How can a building become sick?

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Buildings that apparently make people sick are of considerable concern both to inhabitants and also local authorities. Often the causes of symptoms remain obscure and in addition many basic pieces of information on these phenomena are missing. Groups of people selected by random sampling may provide information on population exposures, but this is not applicable to situations where the exposures are very high because of a structural problem in the building or because of human activities.

Sick building

The term sick building usually denotes a building where people have exceptionally high rates of different allergy-like, respiratory, or neurological symptoms, or sick leaves, but no logical common denominator can be found to explain why they occur. Thus also any attempts to correct the situation and repair the building are very difficult, and the outcome of the repair is uncertain to say the least.

Sick building syndrome (SBS)

Indoor air problems causing irritation to the mucous membranes and fatigue-like general symptoms may be traced to chemical exposure via indoor air. They are often called the sick building syndrome. There can be several causes e.g. disintegration of plastic floor covering caused by moisture damage, evaporation of components of paints, glues or lacquers from furniture and other surfaces. Sometimes the concentrations of individual chemicals may exceed the maximal permitted concentrations even in factories. In such cases, the link between symptoms and cause can be relatively easy to prove.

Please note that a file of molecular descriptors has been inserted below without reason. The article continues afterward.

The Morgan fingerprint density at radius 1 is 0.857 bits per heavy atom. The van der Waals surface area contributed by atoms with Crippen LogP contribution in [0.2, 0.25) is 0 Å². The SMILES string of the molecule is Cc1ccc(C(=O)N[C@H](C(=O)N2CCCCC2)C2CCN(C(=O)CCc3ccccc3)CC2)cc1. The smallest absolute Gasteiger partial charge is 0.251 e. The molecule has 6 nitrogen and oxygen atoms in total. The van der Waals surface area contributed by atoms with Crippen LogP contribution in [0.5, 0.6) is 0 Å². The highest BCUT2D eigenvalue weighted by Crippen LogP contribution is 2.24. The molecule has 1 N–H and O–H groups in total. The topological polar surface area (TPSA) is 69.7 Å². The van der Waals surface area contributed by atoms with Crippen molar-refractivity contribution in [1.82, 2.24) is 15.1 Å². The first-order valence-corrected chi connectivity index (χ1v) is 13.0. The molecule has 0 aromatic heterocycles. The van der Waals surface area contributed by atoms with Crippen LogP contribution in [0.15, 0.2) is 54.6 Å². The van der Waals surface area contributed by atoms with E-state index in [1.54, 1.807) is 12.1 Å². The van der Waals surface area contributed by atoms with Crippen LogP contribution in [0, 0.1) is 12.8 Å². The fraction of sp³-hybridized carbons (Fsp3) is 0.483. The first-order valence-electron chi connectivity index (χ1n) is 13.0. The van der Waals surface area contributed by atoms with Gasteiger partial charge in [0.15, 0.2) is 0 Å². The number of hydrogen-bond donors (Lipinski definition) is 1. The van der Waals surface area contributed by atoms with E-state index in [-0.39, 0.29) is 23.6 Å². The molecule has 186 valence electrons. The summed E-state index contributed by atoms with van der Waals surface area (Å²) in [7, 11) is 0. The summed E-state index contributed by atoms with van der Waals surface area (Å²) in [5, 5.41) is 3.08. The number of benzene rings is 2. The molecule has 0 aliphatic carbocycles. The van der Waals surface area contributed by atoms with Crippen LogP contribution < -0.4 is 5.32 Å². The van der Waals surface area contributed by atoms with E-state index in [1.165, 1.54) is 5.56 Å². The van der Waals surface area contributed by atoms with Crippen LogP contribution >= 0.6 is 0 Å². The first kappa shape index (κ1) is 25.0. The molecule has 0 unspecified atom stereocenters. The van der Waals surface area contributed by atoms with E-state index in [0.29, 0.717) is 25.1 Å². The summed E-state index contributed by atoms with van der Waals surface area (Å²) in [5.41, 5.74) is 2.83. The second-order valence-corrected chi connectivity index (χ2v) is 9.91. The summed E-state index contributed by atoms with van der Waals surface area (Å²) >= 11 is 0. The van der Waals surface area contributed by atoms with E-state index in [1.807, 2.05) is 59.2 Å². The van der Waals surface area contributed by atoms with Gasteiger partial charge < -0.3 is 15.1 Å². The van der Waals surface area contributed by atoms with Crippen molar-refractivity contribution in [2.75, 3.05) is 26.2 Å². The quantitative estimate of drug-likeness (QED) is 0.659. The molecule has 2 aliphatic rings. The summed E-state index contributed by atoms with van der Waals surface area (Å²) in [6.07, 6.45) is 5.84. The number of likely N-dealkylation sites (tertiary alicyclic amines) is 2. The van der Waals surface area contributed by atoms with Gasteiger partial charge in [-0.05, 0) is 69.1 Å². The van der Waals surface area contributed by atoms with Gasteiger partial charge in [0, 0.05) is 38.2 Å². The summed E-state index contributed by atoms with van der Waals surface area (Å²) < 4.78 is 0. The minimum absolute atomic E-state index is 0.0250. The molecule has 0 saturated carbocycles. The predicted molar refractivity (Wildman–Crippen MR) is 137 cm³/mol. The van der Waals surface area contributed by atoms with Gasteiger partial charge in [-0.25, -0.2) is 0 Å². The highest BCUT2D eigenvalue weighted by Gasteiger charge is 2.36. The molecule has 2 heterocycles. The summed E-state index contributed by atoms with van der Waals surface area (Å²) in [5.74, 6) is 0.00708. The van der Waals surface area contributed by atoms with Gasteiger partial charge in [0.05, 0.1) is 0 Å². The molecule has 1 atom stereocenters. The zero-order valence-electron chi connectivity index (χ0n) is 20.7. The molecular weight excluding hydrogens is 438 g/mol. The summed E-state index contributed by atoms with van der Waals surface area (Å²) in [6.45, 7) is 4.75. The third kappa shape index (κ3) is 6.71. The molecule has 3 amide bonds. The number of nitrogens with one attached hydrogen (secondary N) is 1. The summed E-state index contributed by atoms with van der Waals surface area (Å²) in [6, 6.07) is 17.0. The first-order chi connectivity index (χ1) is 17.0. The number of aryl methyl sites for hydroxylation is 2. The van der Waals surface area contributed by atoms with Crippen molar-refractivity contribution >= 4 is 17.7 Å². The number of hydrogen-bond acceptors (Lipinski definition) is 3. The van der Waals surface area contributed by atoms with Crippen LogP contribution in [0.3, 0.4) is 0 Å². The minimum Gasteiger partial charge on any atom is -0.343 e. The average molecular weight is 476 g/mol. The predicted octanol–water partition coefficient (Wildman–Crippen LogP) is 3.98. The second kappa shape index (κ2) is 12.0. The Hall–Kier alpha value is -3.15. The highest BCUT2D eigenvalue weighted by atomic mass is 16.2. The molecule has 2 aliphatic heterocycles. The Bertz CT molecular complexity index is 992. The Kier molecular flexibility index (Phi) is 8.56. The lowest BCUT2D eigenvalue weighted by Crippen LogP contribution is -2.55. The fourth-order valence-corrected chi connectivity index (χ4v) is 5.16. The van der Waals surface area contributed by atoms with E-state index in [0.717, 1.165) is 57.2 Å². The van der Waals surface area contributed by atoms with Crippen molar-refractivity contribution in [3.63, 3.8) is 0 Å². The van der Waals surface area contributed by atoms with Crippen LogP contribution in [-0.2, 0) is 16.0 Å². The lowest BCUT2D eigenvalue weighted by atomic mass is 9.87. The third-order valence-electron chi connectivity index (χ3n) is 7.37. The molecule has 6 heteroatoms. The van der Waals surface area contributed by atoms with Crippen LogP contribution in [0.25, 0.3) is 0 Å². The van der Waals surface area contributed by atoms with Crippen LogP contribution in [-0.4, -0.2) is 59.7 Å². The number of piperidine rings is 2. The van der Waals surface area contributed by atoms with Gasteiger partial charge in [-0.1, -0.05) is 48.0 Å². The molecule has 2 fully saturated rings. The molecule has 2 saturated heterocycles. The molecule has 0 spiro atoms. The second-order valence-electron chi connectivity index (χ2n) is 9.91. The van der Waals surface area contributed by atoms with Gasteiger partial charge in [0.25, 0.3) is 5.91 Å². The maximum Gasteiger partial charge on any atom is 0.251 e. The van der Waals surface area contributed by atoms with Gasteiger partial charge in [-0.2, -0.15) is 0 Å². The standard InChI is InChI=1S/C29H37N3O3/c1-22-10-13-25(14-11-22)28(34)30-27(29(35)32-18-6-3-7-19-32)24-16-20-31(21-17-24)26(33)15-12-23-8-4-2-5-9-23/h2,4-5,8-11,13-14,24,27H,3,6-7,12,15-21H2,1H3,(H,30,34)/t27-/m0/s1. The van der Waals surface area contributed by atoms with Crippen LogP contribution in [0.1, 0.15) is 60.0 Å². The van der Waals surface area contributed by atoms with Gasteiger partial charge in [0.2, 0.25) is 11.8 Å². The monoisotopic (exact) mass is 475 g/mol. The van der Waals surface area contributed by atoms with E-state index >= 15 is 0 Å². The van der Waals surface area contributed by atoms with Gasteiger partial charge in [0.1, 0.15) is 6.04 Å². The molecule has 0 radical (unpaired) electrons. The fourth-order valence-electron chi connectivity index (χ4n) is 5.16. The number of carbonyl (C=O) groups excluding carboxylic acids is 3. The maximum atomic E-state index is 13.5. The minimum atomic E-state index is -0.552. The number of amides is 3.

Possible causes

More often there are low concentrations of many compounds, whose relative importance in evoking symptoms, malaise, or even just the feeling of bad indoor air is not known. Since moisture in the building may cause both chemical and microbiological adverse effects, these two types can exert mutual effects. For example, moisture may release ammonia from the filling beneath the carpeting. The importance of synergistic[1] effects of chemicals and microbes in causing irritation symptoms is not well known. The symptoms associated with indoor air may be also related to insufficient ventilation or unpleasant temperature in addition to contaminants. In a large intervention study conducted in Helsinki, the only logical explanatory factor for many symptoms proved to be too high temperature (in excess of 23°C). In many cases no explanation at all can be found for the complaints attributed to poor indoor air quality.

In a large German study concerning so called multiple-chemical sensitivity, psychological factors and other stressors of life unrelated to the actual indoor air quality were found to be very important. Therefore also these factors have to be remembered when trying to resolve the indoor problems.

Whenever air quality is felt to be poor, working capacity tends to decrease and the amount of sick leaves tend to increase. Moreover one is dealing here with a life quality factor that may be very important with many indirect consequences. Often large and expensive repairs are conducted, but the present state of knowledge is often not good enough to ensure that even a major renovation will achieve a satisfactory solution.

Buildings associated with exceptional symptomatology are quite frequently causing concern, and many cases remain unresolved because of our deficient knowledge of the phenomenon.

Notes and references

  1. Synergistic effects are combination effects of two different causative agents; sometimes the effects are greater than the sum effect expected on the basis of the concentrations of both agents.

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